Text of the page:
New Accounting Rules Will Expose Kentucky's Pension Failure
It is commonly known that Kentucky is headed to a pension disaster. Years of underfunding a generous defined-benefit plan have left a hole estimated to exceed $37 billion.
The Pew Center for States estimates that Kentucky's plan is 54% funded, far short of the 80% recommendation and fourth-worst in the country behind Illinois, Rhode Island and Connecticut. (Rhode Island, however, is advancing serious reforms.)
Recently, the Governmental Accounting Standards Board issued new rules governing the accounting practices of state pensions, rules designed to expose soft accounting that allows states to be more optimistic than they should. It will eliminate overly-rosy assumptions of market returns, and force underfunded states to assume that their plans will go broke.
From the NY Times:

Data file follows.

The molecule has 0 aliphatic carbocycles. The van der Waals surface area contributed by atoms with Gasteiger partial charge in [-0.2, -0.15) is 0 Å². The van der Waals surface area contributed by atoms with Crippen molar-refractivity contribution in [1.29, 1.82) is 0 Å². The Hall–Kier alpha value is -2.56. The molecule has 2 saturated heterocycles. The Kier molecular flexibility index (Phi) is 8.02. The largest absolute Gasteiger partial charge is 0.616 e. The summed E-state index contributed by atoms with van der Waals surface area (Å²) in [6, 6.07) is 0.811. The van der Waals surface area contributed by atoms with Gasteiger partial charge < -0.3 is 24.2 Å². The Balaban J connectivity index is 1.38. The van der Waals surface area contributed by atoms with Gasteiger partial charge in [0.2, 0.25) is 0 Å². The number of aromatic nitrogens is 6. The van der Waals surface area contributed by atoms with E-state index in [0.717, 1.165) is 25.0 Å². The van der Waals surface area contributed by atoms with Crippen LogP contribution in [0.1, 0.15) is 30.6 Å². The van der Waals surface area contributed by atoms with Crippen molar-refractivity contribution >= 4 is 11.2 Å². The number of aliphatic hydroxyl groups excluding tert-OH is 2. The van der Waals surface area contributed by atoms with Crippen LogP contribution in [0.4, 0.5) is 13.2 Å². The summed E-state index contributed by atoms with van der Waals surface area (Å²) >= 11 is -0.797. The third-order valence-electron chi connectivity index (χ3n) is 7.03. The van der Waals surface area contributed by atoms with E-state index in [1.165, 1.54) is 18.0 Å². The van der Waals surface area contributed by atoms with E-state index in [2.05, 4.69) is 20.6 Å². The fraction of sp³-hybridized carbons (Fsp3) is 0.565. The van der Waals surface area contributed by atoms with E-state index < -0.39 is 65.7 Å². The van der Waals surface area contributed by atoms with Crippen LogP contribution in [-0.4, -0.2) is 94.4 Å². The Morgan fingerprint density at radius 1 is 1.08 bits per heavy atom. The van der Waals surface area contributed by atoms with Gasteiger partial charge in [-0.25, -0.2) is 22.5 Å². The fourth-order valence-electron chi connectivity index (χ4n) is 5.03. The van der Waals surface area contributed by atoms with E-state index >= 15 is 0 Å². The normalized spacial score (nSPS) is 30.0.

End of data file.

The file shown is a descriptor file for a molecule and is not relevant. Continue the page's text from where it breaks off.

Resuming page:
The new rules are the result of more than five years of work by the Governmental Accounting Standards Board on one of the most contentious topics the agency has ever tackled. The current rules have been criticized for making pensions look more affordable than they really are and creating incentives for governments to take undue risks with taxpayer money.
In many struggling municipalities, the coming changes, which are expected to be ratified by the board on Monday, could lead to credit rating downgrades, making it more expensive to borrow. The rules do not take full effect until 2015, but some governments are likely to adopt them sooner.
While some economists do not think the rules go far enough, Kentucky's pension system will certainly be exposed.
Mr. Attmore declined to predict which states and cities would bear the brunt of the board's rule changes, but said that, in general, it would be those that had failed, year after year, to set aside as much money as their actuaries instructed. Such plans include those operated by Illinois, New Jersey and Kentucky.
Kentucky's current pension system is unsustainable. The time to reform was years ago, and it's about to be exposed.